Our bodies are fragile. The strongest body cannot withstand the impact of road trauma, even at relatively low speeds. Above 30km/h the risk of death or injury rises rapidly; this risk increases by 400% at just 50km/h. Children are even more vulnerable, so they need to be supervised around roads at all times. People using motorised mobility scooters and electric wheelchairs are considered pedestrians too.
How we’re making roads safer for pedestrians
We’re putting $100 million into separate paths and bike lanes for pedestrians and cyclists. People will also have more kerb outstands, mid-block refuges and raised pedestrian crossings when walking in busy areas. In areas like shopping centres and public transport hubs, we’re making efforts to calm down traffic to keep people safe.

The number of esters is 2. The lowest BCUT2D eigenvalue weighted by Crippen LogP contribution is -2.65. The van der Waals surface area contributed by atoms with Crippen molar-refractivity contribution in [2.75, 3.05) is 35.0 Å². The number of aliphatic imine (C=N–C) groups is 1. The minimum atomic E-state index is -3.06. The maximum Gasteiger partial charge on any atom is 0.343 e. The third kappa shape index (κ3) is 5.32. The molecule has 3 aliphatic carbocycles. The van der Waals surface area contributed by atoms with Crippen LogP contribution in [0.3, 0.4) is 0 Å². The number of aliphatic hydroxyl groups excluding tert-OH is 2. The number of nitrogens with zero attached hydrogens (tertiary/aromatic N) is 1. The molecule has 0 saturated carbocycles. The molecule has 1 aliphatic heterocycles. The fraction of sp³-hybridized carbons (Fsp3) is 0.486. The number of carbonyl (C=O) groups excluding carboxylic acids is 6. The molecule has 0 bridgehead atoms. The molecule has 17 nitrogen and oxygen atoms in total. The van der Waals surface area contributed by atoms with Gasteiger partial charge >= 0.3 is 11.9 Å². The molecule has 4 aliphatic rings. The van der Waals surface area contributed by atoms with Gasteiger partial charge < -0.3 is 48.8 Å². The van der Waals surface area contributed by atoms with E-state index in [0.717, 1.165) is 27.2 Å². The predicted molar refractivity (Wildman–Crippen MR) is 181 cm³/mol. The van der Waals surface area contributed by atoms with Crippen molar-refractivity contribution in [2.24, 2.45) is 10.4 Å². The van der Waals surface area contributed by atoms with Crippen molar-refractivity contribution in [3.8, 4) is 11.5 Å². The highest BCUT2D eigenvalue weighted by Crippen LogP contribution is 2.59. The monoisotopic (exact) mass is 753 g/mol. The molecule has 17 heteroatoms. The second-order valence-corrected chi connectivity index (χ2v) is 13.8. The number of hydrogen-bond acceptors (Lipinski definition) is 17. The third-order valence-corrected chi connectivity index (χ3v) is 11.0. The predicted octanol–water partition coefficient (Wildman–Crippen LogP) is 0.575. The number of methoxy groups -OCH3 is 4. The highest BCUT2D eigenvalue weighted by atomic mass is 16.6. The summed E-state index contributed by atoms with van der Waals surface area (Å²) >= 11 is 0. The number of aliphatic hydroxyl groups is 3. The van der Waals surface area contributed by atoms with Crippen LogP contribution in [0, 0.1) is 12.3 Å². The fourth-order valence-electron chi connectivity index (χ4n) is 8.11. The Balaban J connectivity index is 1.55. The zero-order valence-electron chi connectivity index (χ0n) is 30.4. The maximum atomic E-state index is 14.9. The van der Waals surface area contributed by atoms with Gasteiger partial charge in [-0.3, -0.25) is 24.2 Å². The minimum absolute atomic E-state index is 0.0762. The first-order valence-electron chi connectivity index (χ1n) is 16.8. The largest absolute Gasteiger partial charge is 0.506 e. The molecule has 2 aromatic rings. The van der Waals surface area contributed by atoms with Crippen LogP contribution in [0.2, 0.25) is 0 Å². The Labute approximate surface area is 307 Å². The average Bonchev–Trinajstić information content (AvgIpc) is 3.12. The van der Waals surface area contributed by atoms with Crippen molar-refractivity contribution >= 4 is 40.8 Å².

What you can do if you’re walking
Most pedestrian deaths occur at busy intersections in built-up areas where there are no traffic lights. There are some simple steps you can take that could save your life.
- Make sure you're visible on the road. While Victorians love dark clothing, brighter clothing makes it easier for others to see you. When pedestrians are hit it is often because they aren’t seen
- When crossing the road, take the shortest, direct route and use a designated pedestrian crossing wherever possible
- Remember that rushing can be fatal, especially for pedestrians, so always obey traffic signals even when you're in a hurry
- When crossing the road or getting off a tram, unplug your earphones and look up from mobile devices.